Choosing A Lender/Broker

When it comes to choosing a lender/broker to help you navigate your home buying journey, it’s wise to do your research and ensure you understand the pros and cons of each mortgage product you’re considering before making any final decisions. Consider looking at the following with a critical eye as you weigh your options:

Additional Costs

There are lots of additional costs that can significantly increase the price of your mortgage, and if you’re too busy being distracted by low overall interest rates, you could miss them. Whether it’s underwriting, application fees, appraisals, broker fees or settlement costs, you’ll want to be aware of what other costs you should consider when comparing lenders.


As lenders are legally required to provide detailed estimates, borrowers are also legally entitled to negotiate for better terms, especially if they have a high credit score or intend to make a significant down payment. If you have the upper hand as a responsible borrower, you can ask for better interest rates or even a reduction of fees. Being a part of your current financial institution may entitle you to better rates.

Rate Locks

Once you find terms you’re happy with, request a written rate lock as a legally binding agreement that includes the time period of the loan and the agreed-upon rate. You’ll want to know in advance if the lender charges an additional fee for rate locks so you’re prepared to factor that into your overall forecasted costs.

Picking The Best Rate/Promotions On Certain Loan Products

As a borrower, you can do your own research online to see what rates each lender offers, what type of products they provide and how these products compare to those found elsewhere. Do keep in mind that interest rates can fluctuate often and promotions can come and go frequently, so make sure your comparables are current and accurate.

Customer Service

The process of applying for a loan will involve a LOT of paperwork and gathering of information so it’s important that you choose a lender who will make that process run smoother and who you get along well with. Someone reliable who is happy to answer all your questions can go a long way toward making the process smoother.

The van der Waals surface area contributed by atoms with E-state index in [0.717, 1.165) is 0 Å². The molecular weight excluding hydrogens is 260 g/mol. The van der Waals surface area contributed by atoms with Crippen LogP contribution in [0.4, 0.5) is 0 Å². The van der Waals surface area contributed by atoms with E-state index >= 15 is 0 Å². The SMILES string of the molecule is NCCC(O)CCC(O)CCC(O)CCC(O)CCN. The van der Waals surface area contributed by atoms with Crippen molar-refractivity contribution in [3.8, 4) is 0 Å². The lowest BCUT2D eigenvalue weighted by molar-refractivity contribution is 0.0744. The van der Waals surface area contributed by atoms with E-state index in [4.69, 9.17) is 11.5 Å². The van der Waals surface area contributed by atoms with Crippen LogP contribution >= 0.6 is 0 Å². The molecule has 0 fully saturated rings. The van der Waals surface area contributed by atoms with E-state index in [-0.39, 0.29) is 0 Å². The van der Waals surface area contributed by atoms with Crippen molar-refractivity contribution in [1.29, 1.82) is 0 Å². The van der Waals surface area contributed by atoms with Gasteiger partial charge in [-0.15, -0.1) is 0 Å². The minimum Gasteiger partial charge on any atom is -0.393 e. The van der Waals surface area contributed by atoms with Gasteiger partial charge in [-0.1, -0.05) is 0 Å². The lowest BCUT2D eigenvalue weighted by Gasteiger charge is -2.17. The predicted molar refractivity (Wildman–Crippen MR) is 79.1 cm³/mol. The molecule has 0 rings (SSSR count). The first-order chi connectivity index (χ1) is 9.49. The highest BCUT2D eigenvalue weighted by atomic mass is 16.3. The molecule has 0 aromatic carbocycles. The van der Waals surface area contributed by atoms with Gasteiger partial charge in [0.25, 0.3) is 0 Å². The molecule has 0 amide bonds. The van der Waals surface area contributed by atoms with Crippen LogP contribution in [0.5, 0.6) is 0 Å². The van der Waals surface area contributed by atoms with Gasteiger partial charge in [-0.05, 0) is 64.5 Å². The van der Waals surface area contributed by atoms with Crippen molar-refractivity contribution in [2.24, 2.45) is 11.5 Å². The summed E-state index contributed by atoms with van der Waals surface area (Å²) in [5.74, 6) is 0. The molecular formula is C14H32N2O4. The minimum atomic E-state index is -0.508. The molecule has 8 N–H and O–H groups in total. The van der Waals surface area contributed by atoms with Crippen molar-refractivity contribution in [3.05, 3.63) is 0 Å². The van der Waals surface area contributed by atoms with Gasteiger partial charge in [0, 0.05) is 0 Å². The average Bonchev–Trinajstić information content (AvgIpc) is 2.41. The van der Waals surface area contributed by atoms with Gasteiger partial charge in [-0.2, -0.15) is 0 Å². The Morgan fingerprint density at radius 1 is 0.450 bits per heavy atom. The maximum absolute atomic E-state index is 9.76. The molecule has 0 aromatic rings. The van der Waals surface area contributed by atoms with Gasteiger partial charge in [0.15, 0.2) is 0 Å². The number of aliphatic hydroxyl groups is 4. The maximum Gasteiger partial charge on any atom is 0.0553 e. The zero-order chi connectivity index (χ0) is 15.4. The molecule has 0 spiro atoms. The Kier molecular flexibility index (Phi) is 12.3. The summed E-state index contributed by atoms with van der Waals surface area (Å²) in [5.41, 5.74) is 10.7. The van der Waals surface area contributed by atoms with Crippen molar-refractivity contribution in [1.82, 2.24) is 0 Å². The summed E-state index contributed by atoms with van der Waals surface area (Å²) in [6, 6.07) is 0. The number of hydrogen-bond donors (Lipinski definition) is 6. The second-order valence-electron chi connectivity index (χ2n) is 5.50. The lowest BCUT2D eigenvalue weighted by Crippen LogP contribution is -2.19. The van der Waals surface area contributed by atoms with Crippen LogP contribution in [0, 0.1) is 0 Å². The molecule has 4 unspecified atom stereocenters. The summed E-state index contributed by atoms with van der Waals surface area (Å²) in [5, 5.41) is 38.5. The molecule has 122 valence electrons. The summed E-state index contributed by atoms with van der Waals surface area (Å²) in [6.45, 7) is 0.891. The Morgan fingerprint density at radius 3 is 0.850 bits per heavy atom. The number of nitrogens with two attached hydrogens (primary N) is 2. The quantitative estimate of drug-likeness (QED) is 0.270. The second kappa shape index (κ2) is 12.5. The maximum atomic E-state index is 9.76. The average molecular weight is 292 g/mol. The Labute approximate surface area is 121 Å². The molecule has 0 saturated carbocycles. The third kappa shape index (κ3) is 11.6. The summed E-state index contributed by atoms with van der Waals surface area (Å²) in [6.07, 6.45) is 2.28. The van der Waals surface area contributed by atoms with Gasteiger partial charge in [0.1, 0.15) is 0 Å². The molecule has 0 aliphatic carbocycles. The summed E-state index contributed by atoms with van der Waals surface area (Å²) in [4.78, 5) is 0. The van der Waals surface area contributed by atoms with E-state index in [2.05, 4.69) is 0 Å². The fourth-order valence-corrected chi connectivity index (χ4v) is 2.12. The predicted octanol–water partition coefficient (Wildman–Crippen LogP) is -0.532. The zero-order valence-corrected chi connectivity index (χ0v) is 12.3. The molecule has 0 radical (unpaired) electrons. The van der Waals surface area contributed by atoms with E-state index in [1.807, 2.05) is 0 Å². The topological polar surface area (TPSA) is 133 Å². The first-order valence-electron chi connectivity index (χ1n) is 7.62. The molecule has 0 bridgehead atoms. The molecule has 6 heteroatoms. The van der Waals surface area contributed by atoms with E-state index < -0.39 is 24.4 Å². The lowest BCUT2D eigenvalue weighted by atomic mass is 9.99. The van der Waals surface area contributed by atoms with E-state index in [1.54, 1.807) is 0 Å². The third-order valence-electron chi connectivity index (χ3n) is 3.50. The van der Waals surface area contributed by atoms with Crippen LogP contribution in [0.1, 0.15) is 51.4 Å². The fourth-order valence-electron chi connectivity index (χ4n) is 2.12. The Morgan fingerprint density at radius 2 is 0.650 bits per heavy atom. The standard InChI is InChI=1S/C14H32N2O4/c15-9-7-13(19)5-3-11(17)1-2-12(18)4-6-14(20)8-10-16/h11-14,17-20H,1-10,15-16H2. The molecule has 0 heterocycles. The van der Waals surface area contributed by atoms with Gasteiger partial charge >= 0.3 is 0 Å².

Want to get access to the best rates possible? You should consider approaching your current financial institution (bank or credit union) where you conduct your personal banking as sometimes special rates or promotions are reserved for clients when it comes to loan products. If you’re not dead set on a face-to-face relationship, you’ll also have the option to choose an online lender. These lenders typically have a lot less overhead and as a result, can offer customers lower rates and fees. Keep in mind that if you tend to do better having a lender that walks you through every step of the process and can sit down with you to go over concerns/questions, an online lender may not be for you.

Getting Your Mortgage Preapproval

Applying for a mortgage requires a lot of paperwork so you’ll want to be ready in advance before you approach this step to get preapproved. Take the time to ensure you have the following documents ready before moving forward:

  • Current employment information like a T4, pay stub or letter from your employer
  • Other sources of income like investments or business income
  • Savings and investment statements for the past 90 days
  • If you are planning to use the Home Buyer’s Plan, proof of withdrawal from your RRSP
  • If you are using a financial gift from a family member, you’ll need a letter stating the gift is not a loan
  • A void cheque
  • An inventory of all other debts and assets in your name like cars and car loans

Despite how daunting it may seem, taking the steps to get preapproved for a mortgage is always a wise decision when you’re starting to think about looking for a new home. Obtaining mortgage preapproval means the lender has committed to lending you a specific amount of money to purchase a home (subject to conditions like a property valuation). While this is never a guarantee that you’ll receive a specific rate or mortgage from that lender, it can help you better navigate the market with a more clear understanding of what you can afford.